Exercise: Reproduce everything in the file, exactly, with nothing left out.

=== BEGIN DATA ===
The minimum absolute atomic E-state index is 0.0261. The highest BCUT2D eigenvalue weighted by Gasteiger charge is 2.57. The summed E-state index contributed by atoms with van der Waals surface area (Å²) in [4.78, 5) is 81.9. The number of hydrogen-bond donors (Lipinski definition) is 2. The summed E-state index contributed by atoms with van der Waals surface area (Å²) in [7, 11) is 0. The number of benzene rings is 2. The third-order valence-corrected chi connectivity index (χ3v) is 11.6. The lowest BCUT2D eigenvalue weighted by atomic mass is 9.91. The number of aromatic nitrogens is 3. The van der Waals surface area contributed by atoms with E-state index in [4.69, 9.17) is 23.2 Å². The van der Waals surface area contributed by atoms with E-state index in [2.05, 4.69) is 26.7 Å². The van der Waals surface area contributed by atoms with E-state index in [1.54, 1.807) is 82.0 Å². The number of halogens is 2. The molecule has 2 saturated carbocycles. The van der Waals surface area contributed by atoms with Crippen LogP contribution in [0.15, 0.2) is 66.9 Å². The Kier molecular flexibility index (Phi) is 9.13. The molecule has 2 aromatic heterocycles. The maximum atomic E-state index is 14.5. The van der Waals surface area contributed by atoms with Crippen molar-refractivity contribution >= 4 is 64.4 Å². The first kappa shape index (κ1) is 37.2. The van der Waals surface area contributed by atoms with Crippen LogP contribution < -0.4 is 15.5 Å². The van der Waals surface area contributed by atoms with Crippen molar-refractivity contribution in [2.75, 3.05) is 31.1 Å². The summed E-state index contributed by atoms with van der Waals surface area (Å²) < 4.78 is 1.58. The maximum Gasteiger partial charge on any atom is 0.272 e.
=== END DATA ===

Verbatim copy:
The minimum absolute atomic E-state index is 0.0261. The highest BCUT2D eigenvalue weighted by Gasteiger charge is 2.57. The summed E-state index contributed by atoms with van der Waals surface area (Å²) in [4.78, 5) is 81.9. The number of hydrogen-bond donors (Lipinski definition) is 2. The summed E-state index contributed by atoms with van der Waals surface area (Å²) in [7, 11) is 0. The number of benzene rings is 2. The third-order valence-corrected chi connectivity index (χ3v) is 11.6. The lowest BCUT2D eigenvalue weighted by atomic mass is 9.91. The number of aromatic nitrogens is 3. The van der Waals surface area contributed by atoms with E-state index in [4.69, 9.17) is 23.2 Å². The van der Waals surface area contributed by atoms with E-state index in [2.05, 4.69) is 26.7 Å². The van der Waals surface area contributed by atoms with E-state index in [1.54, 1.807) is 82.0 Å². The number of halogens is 2. The molecule has 2 saturated carbocycles. The van der Waals surface area contributed by atoms with Crippen LogP contribution in [0.15, 0.2) is 66.9 Å². The Kier molecular flexibility index (Phi) is 9.13. The molecule has 2 aromatic heterocycles. The maximum atomic E-state index is 14.5. The van der Waals surface area contributed by atoms with Crippen molar-refractivity contribution >= 4 is 64.4 Å². The first kappa shape index (κ1) is 37.2. The van der Waals surface area contributed by atoms with Crippen LogP contribution < -0.4 is 15.5 Å². The van der Waals surface area contributed by atoms with Crippen molar-refractivity contribution in [2.75, 3.05) is 31.1 Å². The summed E-state index contributed by atoms with van der Waals surface area (Å²) < 4.78 is 1.58. The maximum Gasteiger partial charge on any atom is 0.272 e.